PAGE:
- MD/GP: Managing Director or General Partner. They make the final decisions and sit on the boards of the companies they invest in. Prefixes “executive” or “founding” may be applied to indicate seniority.
- Principal/Directors: Have deal responsibility, need a MD involved to take the final decision. These are junior partners making their way up to MD.
- Associates: Not deal partners, they work for the partners. They do: scout new deals, due diligence on existing deals, write internal memos about prospective investments. Associates likely spend the most time with the cap table.
– Many VC firms have a 2 year associate program – after that, the associate leaves to go to B-school, work for a portfolio company or start up her own company. Star associates may go on to become principals.
- Analysts: Bottom of the ladder, crunch numbers and write memos.
- Other people involved in VC:
- Venture partners/Operating Partners: Experienced entrepreneurs who have a part-time relationship with the VC firm. May take an active role in managing the investment as chairman or board member.
- EIR (Entrepreneur in residence): Experience entrepreneurs who park themselves at a VC firm while figuring out their next company. Help the VC with intros/networking and due diligence. Last 3-12 months typically. Some VCs pay the EIR , some just offer office space and an implicit agreement to fund the next company.
Caveat Emptor: Great book, but throws in way too much Christianity/religion in the face of the reader. IMHO, it is much easier for humans to place absolute confidence and faith in an abstract higher power, than it is to place faith in their innate prowess. Substitute “prayer” and “God” in this book summary for something similar that works for you.
- Six point action plan to stop fuming and fretting:
- Get in a relaxed physical position.
- Visualize: Your mind is the surface of a lake, tossed by waves and in tumult. But when the waves subside, the surface of the lake is placid and unruffled. This imagery should help you calm down.
- Spend two-three minutes thinking about the most beautiful and calming nature scenes you’ve witnessed.
- Repeat, slowly to yourself, words along the lines of “tranquillity”, “serenity”, “peace” and let the effect of them sink in.
- Make a list of times in your life when you were worried and anxious, and things turned out fine (for the more religious, “God took care of everything”).
- Rely on a higher power to take charge of the situation and fix it.
“Bill O’Reilly who precedes me on our channel, is like a superhero. Because if you meet him in person, he is kind of shy, quiet. He would never dominate your dinner table. But you put that guy behind that desk, and he grows into this larger than life personality. And I have a little bit of that. When I sit in front of that desk, I don’t care who’s across of me, I don’t care if its a Republican or Democrat or President. It doesn’t matter. I only have one master and that’s my audience. I will serve that audience and if you try to dodge or weave, you will get pinned down. So I feel very empowered. In person, I am not a shrinking violet, but I don’t have quite as much, uh, power.”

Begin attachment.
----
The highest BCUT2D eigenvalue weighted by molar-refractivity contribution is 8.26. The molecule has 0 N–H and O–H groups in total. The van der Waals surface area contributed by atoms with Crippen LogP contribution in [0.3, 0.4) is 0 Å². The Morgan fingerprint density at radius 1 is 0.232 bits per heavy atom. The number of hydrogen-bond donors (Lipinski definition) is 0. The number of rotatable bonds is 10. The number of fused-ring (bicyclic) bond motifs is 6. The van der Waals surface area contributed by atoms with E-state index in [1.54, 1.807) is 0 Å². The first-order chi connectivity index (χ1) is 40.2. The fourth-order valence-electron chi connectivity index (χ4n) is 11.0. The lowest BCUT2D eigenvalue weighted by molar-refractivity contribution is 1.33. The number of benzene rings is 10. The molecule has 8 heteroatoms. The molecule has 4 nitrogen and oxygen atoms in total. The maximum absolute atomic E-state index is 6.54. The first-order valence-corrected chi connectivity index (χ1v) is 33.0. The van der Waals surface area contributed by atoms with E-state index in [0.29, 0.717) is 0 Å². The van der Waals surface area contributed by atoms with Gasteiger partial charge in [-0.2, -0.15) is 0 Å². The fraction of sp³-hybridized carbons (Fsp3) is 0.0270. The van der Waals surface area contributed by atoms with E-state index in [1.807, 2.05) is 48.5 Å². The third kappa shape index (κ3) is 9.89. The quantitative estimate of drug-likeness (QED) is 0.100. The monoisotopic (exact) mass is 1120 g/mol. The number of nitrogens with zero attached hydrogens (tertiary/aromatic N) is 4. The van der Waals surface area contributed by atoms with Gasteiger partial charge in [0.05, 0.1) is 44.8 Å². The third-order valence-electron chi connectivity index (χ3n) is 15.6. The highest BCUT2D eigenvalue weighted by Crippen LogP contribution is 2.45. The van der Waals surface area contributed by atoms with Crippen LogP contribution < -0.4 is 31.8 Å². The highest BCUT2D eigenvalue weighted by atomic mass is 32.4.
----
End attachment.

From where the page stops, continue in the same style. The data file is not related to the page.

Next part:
– Megyn Kelly, 2014 interview
This post is a collection of insightful concepts and statements I found in Daniel Kahneman’s Thinking Fast and Slow. Apologies for the lack of coherence towards the end – the volume of the book ensured I got down to just jotting down the meat of the matter without any context or detailing.
- Fundamental premise of the author’s work: Economics says humans are mostly rational and their thinking is sound. The departures from rationality only occur due to emotions such as fear, affection and hatred. The author documents systematic errors in the thinking of humans – these are errors due to how our cognitive machinery is designed, not a corruption of our thoughts by emotions.
- Expert intuition: Thousands of hours of practice in anything (mostly your work) in a controlled environment with a good feedback loop can set you for taking good decisions just by “blinking” instead of having to “think”. A good example is a firefighter anecdote, where an experience guy ordered his team to head out of a house with no visible signs of danger. Only in hindsight did he realize that his subconscious was processing subtle danger signs related to smoke and fire. Note that this only works with controlled environment, with no underlying randomness (cases of firs are different, but there is an underlying pattern to the kinds of houses and kinds of fires they deal with, and the behavior of materials reacting to fire) as opposed to environments with fundamental randomness, such as stock markets. The stock traders doesn’t have a reliable, non-random feedback loop – so he cannot develop such “blink”-style judgement expertise.
- Notion of two Systems: A human mind has two systems – System 1 is intuitive, guided by associative memory (and hence affected by feelings) and FAST. System2 is deliberate, responsible for complex logic, reasoning and calculations, any kind of decision-making that needs effort, but it is also SLOW and LAZY. Much of the book focuses around understanding these two systems, how most humans rely more on System1 than they need and the errors arising due to biases wired into System 1. System 1 is flawed, yet it also very good at constructing coherent stories.
- Notion of two selves: The “experiencing self” and the “remembering self”. Human memories are not perfect reconstructions of reality. Humans are guided by the remembering self and this makes them expose themselves to unnecessary pain.